Creighton built a lead as great as 19 points and held a 31-13 lead with 8:45 remaining in the first half.

“We lost that game in the first five minutes,” Hoiberg said.

The Husker offense eventually came to life, though, led by Wilcher, Webster and freshman guard Bryce McGowens — who scored all six of his points in a two-minute stretch in the first half. Nebraska cut the Creighton advantage down to one before the Bluejays took a 40-36 halftime lead.

Nebraska also slashed the Bluejay lead to just one early in the second half, but ultimately couldn’t make enough plays to take the lead. Still, Nebraska’s effort to come back from down nearly 20 points should be commended, even if it didn’t result in victory.

Creighton’s 7-footer dominates

The Bluejay backcourt of freshman guard Ryan Nembhard and senior guard Alex O’Connell were both brilliant on Tuesday, combining for 35 points. Nembhard, in his first true road game of his collegiate career, impressed with 22 points, five rebounds and five assists.

However, neither were Creighton’s most important player on Tuesday. Instead, that honor goes to 7-foot-1 sophomore center Ryan Kalkbrenner, who effectively patrolled the paing all night and was the central reason for Nebraska’s offensive struggles inside.

“[Kalkbrenner] does more than what shows up in the statsheet,” McDermott said postgame. “It shows he has three blocks, but I’m guessing there were twice as many he changed.”

Kalkbrenner finished with 12 points on 5-of-9 shooting, with some clutch interior baskets at pivotal moments, and recorded nine rebounds and three blocks. He also completely altered drive after drive in the paint.

The Huskers finished just 12-of-23 on layups and had a higher 3-point percentage than field goal percentage on the night. Kalkbrenner’s impact was particularly noticeable in the first half, with the discrepancy between field goals and 3-pointers hilariously apparent.

Through the opening 20 minutes, Nebraska shot just 33.3% on field goals inside the arc, but was a blistering 53.3% from long range. Nebraska ultimately figured out ways to evade Kalkbrenner’s massive frame in the second half, but there’s no denying the impact he had on the game.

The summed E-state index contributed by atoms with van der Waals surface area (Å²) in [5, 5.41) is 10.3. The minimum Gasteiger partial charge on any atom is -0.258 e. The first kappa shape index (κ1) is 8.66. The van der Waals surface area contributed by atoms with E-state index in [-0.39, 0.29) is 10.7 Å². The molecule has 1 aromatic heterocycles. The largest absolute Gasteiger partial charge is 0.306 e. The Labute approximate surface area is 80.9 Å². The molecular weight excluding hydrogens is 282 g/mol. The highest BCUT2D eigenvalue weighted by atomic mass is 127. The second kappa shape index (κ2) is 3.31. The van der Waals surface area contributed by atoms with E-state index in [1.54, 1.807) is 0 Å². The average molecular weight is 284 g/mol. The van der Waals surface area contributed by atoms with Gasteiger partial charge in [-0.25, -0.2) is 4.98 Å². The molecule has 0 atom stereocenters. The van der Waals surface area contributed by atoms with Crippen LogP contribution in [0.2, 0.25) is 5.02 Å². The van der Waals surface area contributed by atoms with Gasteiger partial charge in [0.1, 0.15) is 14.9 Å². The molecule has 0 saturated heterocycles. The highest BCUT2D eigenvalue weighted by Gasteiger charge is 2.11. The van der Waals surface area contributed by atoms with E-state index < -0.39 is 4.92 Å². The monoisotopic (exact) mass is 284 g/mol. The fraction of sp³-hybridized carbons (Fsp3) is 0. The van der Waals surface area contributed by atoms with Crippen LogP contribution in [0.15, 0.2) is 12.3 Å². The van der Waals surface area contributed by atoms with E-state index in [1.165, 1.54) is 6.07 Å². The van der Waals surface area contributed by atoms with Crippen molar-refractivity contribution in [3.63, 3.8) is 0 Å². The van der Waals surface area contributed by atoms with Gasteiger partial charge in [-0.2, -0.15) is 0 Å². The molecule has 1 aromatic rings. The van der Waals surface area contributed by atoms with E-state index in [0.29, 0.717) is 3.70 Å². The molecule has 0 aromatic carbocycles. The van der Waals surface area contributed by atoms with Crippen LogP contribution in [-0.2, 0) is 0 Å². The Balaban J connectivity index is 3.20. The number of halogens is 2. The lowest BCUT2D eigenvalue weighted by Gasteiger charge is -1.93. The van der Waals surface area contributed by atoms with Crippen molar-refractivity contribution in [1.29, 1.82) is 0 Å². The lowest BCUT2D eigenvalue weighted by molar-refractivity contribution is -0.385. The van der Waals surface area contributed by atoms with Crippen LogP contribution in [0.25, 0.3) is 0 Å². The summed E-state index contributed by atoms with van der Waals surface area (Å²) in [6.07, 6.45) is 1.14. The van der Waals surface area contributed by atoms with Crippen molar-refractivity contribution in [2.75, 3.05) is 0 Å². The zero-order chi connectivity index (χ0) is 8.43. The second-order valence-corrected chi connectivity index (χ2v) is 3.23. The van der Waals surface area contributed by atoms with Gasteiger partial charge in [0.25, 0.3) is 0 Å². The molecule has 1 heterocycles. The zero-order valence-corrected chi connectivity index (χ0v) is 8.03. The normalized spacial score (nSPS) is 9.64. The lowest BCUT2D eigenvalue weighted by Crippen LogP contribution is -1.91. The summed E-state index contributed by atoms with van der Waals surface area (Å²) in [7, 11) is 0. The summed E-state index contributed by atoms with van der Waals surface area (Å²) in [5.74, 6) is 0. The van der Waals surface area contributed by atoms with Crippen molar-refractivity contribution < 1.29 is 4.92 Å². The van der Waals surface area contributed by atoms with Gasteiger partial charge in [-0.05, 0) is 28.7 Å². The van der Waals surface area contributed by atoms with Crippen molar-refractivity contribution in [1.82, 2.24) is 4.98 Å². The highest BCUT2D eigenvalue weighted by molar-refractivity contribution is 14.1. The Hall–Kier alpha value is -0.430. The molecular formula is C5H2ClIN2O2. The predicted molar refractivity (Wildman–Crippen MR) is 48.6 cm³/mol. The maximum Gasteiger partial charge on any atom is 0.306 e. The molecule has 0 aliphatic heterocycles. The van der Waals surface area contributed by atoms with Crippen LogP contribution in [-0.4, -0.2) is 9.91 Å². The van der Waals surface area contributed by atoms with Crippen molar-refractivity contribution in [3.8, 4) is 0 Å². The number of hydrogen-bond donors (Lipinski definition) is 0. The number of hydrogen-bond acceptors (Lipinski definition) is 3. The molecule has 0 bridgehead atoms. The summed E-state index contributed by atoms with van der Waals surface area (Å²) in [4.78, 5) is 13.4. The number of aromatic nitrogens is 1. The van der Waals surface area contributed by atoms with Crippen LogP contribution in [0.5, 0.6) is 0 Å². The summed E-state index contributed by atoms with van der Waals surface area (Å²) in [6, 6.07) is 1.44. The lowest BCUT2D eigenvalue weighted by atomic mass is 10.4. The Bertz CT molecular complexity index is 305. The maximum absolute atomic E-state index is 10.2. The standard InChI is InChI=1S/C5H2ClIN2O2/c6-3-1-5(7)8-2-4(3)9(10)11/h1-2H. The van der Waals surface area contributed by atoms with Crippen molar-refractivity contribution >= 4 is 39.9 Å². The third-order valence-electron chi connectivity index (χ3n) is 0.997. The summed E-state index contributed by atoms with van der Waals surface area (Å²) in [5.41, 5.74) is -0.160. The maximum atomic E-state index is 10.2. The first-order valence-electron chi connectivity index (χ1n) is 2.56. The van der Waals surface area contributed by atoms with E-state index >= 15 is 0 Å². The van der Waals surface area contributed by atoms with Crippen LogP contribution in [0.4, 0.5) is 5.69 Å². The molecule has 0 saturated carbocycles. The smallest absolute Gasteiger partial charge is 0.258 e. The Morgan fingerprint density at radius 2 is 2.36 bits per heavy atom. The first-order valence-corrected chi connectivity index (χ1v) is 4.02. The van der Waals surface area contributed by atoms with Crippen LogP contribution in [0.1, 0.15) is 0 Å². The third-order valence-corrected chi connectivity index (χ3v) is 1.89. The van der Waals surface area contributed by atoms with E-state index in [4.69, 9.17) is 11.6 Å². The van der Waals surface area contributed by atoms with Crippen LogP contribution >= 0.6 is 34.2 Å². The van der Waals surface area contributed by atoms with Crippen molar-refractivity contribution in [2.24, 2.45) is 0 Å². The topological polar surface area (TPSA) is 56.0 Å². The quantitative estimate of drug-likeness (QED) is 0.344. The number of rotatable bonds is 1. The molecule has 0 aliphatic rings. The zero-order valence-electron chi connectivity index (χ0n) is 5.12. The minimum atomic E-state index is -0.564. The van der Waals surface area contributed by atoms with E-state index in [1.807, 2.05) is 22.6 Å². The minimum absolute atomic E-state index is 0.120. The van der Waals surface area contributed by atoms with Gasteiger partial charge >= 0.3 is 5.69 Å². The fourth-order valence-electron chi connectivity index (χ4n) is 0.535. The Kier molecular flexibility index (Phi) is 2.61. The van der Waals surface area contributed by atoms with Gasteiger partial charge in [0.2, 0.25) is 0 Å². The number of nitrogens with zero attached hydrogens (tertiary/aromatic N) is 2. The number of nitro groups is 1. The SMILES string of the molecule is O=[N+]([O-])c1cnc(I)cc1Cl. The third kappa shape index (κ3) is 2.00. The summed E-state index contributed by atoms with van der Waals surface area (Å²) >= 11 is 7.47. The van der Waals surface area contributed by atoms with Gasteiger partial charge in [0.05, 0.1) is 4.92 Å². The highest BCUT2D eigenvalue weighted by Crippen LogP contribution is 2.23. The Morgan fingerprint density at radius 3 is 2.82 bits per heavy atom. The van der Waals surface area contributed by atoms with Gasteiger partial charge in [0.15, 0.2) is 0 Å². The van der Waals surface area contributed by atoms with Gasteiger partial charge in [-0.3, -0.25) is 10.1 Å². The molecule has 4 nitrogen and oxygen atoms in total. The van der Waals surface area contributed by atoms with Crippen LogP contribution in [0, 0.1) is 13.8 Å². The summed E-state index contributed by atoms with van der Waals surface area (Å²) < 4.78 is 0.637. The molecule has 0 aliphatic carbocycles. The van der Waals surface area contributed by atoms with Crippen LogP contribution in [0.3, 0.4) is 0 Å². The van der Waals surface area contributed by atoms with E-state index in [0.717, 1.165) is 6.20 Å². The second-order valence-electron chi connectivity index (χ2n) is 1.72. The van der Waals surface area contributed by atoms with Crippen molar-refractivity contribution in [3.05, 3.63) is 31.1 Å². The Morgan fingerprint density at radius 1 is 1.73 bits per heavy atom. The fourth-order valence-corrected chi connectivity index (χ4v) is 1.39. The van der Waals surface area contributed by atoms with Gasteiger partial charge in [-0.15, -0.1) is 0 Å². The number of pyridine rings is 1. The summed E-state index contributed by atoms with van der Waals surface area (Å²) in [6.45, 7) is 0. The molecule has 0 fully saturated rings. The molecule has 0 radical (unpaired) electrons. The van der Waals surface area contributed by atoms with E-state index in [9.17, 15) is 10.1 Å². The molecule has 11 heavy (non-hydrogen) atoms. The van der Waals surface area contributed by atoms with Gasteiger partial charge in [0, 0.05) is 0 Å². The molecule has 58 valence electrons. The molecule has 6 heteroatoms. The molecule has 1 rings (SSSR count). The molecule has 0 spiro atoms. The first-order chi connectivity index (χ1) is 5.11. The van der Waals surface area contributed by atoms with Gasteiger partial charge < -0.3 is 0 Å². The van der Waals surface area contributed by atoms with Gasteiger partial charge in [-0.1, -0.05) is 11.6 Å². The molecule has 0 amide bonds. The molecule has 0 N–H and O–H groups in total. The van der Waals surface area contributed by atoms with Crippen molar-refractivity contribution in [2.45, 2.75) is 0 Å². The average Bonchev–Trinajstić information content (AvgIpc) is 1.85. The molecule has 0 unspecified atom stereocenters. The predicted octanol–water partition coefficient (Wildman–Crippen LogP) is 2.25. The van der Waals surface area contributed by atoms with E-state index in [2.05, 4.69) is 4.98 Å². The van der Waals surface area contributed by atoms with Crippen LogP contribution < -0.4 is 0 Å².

As the calendar flips to December and January, Nebraska will go up against big men much more skilled, physical and even taller than the likes of Kalkbrenner in Big Ten play. Figuring out consistent offensive sets to navigate around bigger bodies has to be a priority for Hoiberg’s team.

An ode to Webster

It was particularly nice to see Webster play such an important role on Tuesday night following a difficult start to his fifth collegiate season.

The former Western Illinois player missed out on the Huskers’ first game of the season, a loss to Webster’s former team. He also didn’t feature in Nebraska’s 74-65 win over Sam Houston State, but provided a massive lifeline for a floundering Husker offense in his first regular-season action.

Webster scored 11 critical points as Nebraska attempted to cut into Creighton’s 31-13 lead, and they didn’t come easily. The 3-pointers he converted were all difficult, but all vital in the first half as the Huskers led a frantic rally.

And, in the second half, Webster made key plays early as Nebraska tried to overtake Creighton. While it ultimately came to naught, Webster’s performance was a vital one in the Huskers’ comeback efforts.

“I know what I’m capable of, coach has confidence in me,” Webster said postgame. “I’m not going to harp on any individual stats, the goal is to win. I’m glad I was able to give a spark but I want to win.”

With Trey McGowens out for the immediate future, more performances of that caliber from Webster might be needed.